Let $\mathcal{C}$ be a category with coproducts.

Show that if $G:\mathcal{C} \to \mathbf{Set}$ is representable then $G$ has a left adjoint.

I can't seem to wrap my head around this nor why coproducts are required.

By definition $G$ is naturally isomorphic to some hom functor $\mathcal{C}(X,-)$ but I don't know where to go from here.

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    $\begingroup$ Do you know any examples of categories $C$ and functors $G$ satisfying these hypotheses? Have you tried playing around with them? $\endgroup$ – Qiaochu Yuan May 3 '13 at 21:51
  • $\begingroup$ (I just wanted to mention that Qiaochu's comment has a great educational value as compared to a complete answer which just writes down the left adjoint) $\endgroup$ – Martin Brandenburg May 4 '13 at 8:22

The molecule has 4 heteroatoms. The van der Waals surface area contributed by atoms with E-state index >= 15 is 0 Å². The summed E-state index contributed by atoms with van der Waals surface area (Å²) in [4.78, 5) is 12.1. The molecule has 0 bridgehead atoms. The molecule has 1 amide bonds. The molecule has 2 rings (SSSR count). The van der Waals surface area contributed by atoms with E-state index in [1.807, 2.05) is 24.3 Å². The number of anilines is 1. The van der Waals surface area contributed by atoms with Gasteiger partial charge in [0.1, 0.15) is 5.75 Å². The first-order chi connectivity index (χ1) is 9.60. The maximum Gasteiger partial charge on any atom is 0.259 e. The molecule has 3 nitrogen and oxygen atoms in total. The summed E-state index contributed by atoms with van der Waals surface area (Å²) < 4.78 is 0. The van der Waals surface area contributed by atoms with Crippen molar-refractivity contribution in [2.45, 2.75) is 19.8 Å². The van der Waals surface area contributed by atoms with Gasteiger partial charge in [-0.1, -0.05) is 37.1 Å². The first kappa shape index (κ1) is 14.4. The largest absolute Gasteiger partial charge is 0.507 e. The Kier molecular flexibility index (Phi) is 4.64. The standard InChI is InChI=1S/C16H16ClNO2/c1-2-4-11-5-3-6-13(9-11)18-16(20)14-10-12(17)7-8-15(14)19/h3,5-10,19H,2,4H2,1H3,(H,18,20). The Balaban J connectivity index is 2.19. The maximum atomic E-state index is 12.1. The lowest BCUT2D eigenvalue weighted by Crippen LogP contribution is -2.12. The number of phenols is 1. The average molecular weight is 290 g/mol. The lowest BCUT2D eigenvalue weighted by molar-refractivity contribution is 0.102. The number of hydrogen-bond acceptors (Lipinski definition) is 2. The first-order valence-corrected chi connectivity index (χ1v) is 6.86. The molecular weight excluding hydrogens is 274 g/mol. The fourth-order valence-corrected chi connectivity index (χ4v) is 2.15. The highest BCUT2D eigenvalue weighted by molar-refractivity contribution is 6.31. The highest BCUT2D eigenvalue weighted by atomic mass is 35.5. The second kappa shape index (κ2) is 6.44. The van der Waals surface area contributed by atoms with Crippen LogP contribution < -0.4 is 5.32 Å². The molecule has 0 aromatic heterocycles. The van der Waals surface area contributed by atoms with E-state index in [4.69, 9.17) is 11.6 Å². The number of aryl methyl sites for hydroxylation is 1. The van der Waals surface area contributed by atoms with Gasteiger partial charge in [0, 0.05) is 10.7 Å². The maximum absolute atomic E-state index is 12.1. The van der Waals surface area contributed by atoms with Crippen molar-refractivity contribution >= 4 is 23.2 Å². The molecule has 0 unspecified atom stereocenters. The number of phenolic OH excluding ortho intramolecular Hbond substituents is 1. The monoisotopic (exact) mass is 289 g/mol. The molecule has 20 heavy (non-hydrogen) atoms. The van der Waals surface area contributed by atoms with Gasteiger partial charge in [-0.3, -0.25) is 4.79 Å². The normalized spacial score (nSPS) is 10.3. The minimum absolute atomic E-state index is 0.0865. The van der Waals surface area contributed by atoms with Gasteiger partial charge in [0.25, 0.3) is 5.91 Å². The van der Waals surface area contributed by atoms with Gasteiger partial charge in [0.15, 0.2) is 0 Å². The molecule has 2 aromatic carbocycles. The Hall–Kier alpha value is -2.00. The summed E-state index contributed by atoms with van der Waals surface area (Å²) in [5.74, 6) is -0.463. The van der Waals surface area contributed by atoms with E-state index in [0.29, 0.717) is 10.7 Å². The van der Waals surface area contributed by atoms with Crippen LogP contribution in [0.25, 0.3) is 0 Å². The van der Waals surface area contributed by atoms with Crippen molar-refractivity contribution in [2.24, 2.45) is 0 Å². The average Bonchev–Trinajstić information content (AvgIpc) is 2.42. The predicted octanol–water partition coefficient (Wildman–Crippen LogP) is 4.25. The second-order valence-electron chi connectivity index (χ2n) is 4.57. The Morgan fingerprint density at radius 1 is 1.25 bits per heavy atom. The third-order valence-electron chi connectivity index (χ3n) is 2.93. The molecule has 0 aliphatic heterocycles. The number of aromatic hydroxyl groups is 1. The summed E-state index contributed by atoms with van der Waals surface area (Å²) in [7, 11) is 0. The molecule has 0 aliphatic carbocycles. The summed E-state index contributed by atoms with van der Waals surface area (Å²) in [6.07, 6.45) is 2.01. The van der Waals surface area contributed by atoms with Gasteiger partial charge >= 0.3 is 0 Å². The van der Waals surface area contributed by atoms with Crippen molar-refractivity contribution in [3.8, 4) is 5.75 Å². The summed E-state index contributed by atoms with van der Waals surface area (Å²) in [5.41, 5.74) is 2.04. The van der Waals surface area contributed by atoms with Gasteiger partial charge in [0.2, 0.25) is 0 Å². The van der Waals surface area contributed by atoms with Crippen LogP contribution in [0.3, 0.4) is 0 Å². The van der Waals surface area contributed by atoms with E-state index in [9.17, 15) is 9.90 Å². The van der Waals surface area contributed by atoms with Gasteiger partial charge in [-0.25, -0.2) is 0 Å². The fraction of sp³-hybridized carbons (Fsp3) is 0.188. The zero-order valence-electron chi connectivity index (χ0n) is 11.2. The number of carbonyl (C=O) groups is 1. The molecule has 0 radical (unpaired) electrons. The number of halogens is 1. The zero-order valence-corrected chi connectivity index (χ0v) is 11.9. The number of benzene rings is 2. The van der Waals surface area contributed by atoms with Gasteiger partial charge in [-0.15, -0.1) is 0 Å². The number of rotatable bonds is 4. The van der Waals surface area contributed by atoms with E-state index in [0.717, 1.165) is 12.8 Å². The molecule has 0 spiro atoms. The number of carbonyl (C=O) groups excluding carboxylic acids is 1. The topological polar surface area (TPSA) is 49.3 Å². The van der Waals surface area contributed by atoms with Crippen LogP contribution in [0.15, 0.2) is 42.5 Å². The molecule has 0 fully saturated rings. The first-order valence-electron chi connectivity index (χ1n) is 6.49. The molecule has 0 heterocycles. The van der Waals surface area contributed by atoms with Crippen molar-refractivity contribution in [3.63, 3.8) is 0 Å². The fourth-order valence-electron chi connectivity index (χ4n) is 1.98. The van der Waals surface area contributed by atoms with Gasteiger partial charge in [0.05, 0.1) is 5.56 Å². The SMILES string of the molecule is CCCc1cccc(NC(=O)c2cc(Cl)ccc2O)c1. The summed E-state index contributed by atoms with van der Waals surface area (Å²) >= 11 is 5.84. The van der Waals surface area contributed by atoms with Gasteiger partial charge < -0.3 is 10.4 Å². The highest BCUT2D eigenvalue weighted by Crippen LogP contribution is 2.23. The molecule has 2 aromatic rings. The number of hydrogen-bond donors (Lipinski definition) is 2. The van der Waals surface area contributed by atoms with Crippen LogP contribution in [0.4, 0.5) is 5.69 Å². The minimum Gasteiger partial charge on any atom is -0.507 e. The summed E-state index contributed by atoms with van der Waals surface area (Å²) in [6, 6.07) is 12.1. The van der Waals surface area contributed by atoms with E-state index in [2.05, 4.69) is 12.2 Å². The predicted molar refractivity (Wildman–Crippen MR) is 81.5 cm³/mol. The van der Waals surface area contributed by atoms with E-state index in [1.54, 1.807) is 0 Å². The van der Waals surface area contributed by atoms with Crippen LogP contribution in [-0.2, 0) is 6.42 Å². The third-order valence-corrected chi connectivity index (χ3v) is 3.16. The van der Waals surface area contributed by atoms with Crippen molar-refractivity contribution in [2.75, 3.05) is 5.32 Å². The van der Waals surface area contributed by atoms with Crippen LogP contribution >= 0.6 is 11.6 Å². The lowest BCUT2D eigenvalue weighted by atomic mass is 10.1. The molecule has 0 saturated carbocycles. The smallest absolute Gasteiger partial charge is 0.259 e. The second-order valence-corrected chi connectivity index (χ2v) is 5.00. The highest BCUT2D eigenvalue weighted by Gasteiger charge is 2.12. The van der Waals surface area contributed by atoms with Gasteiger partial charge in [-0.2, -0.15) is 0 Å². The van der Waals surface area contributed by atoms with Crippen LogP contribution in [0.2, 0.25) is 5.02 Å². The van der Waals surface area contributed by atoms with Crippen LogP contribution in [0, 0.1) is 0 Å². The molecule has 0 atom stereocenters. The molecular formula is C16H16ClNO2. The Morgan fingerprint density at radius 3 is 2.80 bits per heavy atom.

Hint: If $F$ is left adjoint to $G$ (just assume that it exists for the moment), then $F(*)=X$, and $F$ preserves colimits, in particular coproducts. Now compute $F(S)$ for an arbitrary set $S$. After that, show that, in fact, $F$ defined by ... exists and is left adjoint to $G$.


Hint: Let $G=\hom(X,-)$. Consider $F:Set\to C$ by $S\mapsto \cup_S X$ ($S$ copies of $X$).


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